Regarding the rules FDJ’s DS Frédéric Guesdon say there was a motorbike commissaire nearby so there could be no taxi ride for their rider. Of course there’s an element of “they would say that, wouldn’t they” but it should be easy to find out who the commissaires are and who was monitoring the “barrage” of cars behind the peloton. Guesdon does say Démare got a bottle but it’s not clear where it happened, something which could be followed up. Reverting to the Strava data, there’s a moment where Démare’s speed picks up, it’s the same place where Visconti attacked, just after the Lingueglietta bend and for six seconds his speed lifts: was this the sticky moment? Either way it’s up to the teams to make a formal complaint here rather have a trial by media and so far there’s no report of any UCI investigation.
Unsurprisingly witness credibility is another buzz topic as the courtroom classic gets deployed online. After Matteo Tosatto and Eros Capecchi made their claims in La Gazzetta their words have been analysed in the third degree. We should remember the context, imagine you are interviewed after a 300km race, how coherent would you be? The point isn’t to rubbish their claims, just to suggest the two riders are not giving courtroom quality testimony in calm conditions under oath. It explains why Capecchi said Démare “came past at 80km/h” he probably meant, no pun, a figure of speech, to illustrate what he saw. If the Strava data are accurate then Capecchi may have got the speed wrong but this doesn’t affect the underlying claim Démare “had grabbed onto the right of the team car” said the rider. This doesn’t stop some from rubbishing Capecchi’s claims along the lines of “if he can’t get the speed right then he can’t be trusted” but this is a logical fallacy, tackling the play and not the ball. Few of us are good at judging the speed of a moving object but we’d surely know a rider grabbing a car when we see it. Others have attempted to undermine Capecchi by saying he’s an Astana rider, a baggage loading attempt while some retort “what about Nibali?” citing the Astana team leader’s ejection from last year’s Vuelta a España after getting the stickiest of bottles. So what about Nibali? If Capecchi has made a serious allegation it remains serious, regardless of the antics of others.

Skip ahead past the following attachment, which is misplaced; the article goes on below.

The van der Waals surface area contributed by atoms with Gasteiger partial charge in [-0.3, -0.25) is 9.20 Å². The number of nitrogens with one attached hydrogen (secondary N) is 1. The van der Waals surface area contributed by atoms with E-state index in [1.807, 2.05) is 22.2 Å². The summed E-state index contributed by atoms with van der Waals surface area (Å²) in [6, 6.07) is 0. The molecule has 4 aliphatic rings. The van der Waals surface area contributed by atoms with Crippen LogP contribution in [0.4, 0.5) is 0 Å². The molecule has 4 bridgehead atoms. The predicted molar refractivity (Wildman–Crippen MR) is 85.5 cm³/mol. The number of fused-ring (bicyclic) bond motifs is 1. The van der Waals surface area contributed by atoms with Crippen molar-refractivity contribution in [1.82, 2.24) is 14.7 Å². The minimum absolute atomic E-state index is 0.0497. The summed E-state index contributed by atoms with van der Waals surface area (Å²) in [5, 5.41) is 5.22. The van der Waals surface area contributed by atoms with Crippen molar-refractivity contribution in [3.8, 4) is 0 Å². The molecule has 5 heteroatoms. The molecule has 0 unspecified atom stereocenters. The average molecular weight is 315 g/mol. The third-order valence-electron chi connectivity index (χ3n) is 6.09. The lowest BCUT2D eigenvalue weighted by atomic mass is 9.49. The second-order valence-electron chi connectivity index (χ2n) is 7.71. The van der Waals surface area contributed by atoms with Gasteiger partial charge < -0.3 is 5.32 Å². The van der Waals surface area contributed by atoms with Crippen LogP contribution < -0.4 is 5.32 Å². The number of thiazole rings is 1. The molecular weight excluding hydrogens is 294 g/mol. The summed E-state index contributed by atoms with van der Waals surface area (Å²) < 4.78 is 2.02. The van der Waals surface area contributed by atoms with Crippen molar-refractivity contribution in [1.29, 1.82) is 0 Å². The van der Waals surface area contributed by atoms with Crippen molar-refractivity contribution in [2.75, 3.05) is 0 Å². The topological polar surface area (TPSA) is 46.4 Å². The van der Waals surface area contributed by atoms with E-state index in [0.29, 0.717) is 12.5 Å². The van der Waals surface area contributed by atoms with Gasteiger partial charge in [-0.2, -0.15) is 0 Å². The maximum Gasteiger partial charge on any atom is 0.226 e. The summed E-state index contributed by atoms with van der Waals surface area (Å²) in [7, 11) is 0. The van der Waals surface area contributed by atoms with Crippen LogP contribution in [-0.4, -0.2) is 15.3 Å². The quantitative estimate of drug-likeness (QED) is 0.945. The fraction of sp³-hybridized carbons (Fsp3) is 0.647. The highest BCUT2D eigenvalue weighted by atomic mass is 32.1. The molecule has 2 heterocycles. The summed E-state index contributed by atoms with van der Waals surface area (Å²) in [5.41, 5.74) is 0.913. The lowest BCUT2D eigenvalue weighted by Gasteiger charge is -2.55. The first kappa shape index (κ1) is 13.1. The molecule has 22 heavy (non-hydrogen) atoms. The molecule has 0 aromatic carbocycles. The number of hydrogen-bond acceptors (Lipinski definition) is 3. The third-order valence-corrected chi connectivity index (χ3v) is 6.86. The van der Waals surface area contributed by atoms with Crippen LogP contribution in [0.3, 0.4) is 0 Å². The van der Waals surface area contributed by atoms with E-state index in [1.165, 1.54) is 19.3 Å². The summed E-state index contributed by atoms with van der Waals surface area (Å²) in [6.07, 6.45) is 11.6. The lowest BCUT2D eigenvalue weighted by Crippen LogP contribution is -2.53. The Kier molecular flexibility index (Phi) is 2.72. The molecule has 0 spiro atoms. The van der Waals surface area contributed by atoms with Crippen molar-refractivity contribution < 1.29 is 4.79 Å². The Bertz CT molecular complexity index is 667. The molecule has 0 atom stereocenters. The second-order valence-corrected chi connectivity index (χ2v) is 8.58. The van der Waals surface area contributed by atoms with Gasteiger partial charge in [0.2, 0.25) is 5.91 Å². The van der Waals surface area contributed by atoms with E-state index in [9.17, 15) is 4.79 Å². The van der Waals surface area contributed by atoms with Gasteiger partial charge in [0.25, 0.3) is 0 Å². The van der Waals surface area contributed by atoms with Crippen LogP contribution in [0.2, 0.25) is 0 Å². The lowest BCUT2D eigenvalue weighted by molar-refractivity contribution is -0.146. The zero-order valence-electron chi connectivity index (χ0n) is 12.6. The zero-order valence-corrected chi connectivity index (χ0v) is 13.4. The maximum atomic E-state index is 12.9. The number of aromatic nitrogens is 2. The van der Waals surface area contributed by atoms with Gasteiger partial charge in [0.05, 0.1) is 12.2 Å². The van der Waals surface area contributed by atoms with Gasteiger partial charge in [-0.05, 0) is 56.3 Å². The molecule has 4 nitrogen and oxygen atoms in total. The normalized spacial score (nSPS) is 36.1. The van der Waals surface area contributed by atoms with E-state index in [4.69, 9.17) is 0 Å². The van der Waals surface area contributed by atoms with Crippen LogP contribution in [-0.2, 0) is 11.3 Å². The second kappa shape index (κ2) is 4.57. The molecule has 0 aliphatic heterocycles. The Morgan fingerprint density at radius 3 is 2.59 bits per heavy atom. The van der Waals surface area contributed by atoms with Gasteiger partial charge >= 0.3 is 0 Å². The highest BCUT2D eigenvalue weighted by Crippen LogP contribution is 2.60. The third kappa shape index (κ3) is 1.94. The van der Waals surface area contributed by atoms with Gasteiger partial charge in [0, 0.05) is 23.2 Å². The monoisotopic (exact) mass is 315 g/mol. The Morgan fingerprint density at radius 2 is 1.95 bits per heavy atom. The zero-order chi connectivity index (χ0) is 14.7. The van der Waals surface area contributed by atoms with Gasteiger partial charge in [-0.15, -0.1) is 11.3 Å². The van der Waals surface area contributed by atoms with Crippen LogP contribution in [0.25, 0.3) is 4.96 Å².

Meanwhile in France there’s been a curious response among many. Some say Démare’s win has upset certain teams and the Italians, that Gazzetta is trying to dirty Démare. There’s been a Gallic circling of the wagons which looked odd with some experienced journalists rushing to defend Démare on Sunday before he’d even spoken on the matter later that day.
Perhaps the most amusing, but also worrying, aspect has not been a logical fallacy here or some selective bias there but downright nonsense. As a sign of how out of control things got Italian cycling website Tuttobici proclaimed in capitals “Sanremo. Here’s the photo that nails Démare” linking to a page on their website with a grainy image of an FDJ rider alongside the team car. Only a saccadic glance could have told us it wasn’t the Cipressa: the road is wide and flat and the buildings don’t match anything on the Cipressa. Indeed the image was taken on the Passo del Turchino, some 140km away. Tuttobici made a mistake, it’s human but it’s serious when you’re accusing someone of cheating and, at pixel time, they’ve yet to correct it. The point here is that nonsense gets traction and in no time the claim was spreading around social media, even Etixx-Quickstep team manager Patrick Lefevere, someone who you’d think knows what the Cipressa looks like, was mischievously tweeting the story.
Is Démare innocent or guilty? Who knows, there’s been a claim but nobody has the evidence. It’s not for a mere sports blog to pronounce a verdict. That’s why we have the police and a judiciary, it’s why we have the UCI and commissaires. Short of a formal complaint and follow-up Démare crashed, chased, got back on and won the sprint. Maybe he got a little assist but that’s what happens in cycling, there were stage winners in the Tour de France being filmed getting sticky bottles up mountain passes and prominent spring classics winners getting boosts from the team car to help them get back to the breakaaway they’d crashed. No I’m not going to name and shame, just as the accusers and defenders making the all points above are not named as this piece is more about the how and why events get treated by social media and media rather than the who.
Biases, fallacies and even outright lies appear and all these devices are the nutrients of conspiracy theories. We’re no better than our ancestors, they had pitchforks and we have smartphones. The worrying thing is that this is only Milan-Sanremo, a bicycle race on a Saturday afternoon. What happens when it comes to judging someone for a crime in court, can a jury be swayed so easily? What about electing a government, can a politician manipulate the media and the crowds so deftly? Is that a rhetorical question?